Commenting on Student Writing

Commenting on student writing is among the most important tasks for any instructor who uses writing. Whether the writing is short or long, formal or informal, a work-in-process or finished product, students learn both course content and writing habits through the process of revising their own writing. 

Focused written feedback is the most effective way to promote students’ continued development as writers and learners. The function of commentary is to ask students to think about and consider their choices as writers and to promote a dialogue between student writers and their instructor/readers. When instructor comments are successful, students report that these opportunities for dialogue are influential on their learning and motivation.

Comments can include marginal notes on a paper document, an endnote paragraph, comments and changes using review tools in a word processing application, audio and video commentaries, or the conversation with a student in a one-to-one conference. Unlike grading, commenting on student writing can happen at any time in the writing process. In fact, earlier formative feedback is most likely to lead to revision and improved student performance (whether from peers, teaching assistants or primary instructors). (Graham et al. 2011) By contrast, providing summative feedback early in the writing process—such as assigning a grade to a preliminary draft—can have demotivating effects on student writing. (Mizak)

Ways to comment on student writing

When asked about what they prefer from faculty comments on writing, students most often mention detail and specificity. Given the time pressures on faculty and instructors, how might we meet this demand without spending hours on each student draft?

Not all comments are created equal, and different contexts might demand different strategies for commentary. This list identifies a variety of strategies of commentary and provides examples from four concrete assignment contexts.

Open-ended questions: In the early stages of a draft, open-ended questions provide students with indications of a reader’s reaction and can encourage writers to tailor their written work to audience needs and add detail and specificity. Open-ended questions should prompt ideas and additional consideration of a topic, and should not point to an easy or obvious answer.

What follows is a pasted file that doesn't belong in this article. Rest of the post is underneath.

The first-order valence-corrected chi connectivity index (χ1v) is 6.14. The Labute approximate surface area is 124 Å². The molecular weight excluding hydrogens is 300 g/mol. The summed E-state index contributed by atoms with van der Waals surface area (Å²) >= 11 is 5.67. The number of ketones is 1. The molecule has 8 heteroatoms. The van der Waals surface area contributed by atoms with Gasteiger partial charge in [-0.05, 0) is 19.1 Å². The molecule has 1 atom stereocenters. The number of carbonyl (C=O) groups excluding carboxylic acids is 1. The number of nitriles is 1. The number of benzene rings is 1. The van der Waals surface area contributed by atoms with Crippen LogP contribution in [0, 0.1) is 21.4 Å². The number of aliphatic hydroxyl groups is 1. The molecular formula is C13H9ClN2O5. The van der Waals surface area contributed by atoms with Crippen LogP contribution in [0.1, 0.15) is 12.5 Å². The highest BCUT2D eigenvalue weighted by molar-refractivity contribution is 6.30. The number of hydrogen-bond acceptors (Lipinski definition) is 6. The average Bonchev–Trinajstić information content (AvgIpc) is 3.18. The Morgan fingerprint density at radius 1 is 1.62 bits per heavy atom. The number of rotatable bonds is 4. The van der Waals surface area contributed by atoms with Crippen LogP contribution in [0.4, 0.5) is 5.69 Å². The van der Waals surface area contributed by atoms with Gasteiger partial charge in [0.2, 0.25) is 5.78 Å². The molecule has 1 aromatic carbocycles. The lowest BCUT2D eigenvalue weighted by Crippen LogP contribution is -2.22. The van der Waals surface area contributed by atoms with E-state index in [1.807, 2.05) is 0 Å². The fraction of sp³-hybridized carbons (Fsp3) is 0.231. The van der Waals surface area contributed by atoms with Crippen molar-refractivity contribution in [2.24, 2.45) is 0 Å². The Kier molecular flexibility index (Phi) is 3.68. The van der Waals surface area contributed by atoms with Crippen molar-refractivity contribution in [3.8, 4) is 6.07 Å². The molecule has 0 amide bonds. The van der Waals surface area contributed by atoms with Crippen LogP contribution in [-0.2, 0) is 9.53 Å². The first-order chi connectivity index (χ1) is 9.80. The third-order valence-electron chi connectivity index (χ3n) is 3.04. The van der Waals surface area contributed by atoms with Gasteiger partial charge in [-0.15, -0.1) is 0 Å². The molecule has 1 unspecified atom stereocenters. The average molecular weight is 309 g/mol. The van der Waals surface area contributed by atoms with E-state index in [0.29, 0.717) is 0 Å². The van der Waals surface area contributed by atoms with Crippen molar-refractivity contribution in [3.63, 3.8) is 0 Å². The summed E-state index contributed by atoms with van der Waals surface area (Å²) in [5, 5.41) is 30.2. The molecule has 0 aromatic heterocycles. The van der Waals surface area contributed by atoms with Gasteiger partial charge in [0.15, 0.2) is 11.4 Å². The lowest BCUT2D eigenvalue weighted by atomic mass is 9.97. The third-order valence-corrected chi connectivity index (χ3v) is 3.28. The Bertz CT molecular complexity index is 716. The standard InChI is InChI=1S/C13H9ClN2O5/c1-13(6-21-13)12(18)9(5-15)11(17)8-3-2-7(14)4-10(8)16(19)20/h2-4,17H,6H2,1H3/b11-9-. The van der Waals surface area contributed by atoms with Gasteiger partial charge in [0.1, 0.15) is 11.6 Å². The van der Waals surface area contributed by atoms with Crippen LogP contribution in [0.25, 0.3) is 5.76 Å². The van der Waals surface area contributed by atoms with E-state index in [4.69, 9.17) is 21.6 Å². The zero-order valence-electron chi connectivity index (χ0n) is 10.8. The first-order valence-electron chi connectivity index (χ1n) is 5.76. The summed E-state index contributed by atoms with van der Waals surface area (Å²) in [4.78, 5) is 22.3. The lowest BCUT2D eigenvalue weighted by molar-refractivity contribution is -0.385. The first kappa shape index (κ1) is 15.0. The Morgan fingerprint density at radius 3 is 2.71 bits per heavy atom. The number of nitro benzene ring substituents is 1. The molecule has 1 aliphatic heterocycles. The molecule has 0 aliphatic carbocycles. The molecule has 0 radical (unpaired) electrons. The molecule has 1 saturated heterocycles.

How do examples of conflict in other relational contexts (like workplaces, parent relationships, or sibling relationships) differ from conflicts between intimate partners?

How did you manage the functional requirements of this garment’s sleeves with aesthetic considerations?

Why might opponents of excise taxes also be critical of state-run lotteries and gaming?

Given the reaction you observed in this context, what effects would you expect oxygenation to have on other organometallic compounds?

Hands holding a student paper with written feedback

Coaching: Coaching comments typically isolate a particular feature of a text and offer recommendations or suggestions for revision. A coaching comment often combines a statement of observation with a recommendation for another iteration or attempt.

You make an important connection here between the intersections of power and authority in social relationships and the dynamics of relational conflict. You could develop this argument as part of the larger argument.

You’ve picked up on the common term “sin tax” to describe excise taxes on items considered to be luxury items. How might you distinguish these from excise taxes on necessary items (like food or medicine)?

Praise: Effective praise combines two facets: noticing something praiseworthy about the text and describing what makes it a successful attempt. The goal of praise is both to affirm effort and to encourage the repetition of the successful choice. Praise that lacks specificity (such as good job! Or This is key!) may not provide enough information to students to help promote effective writing strategies.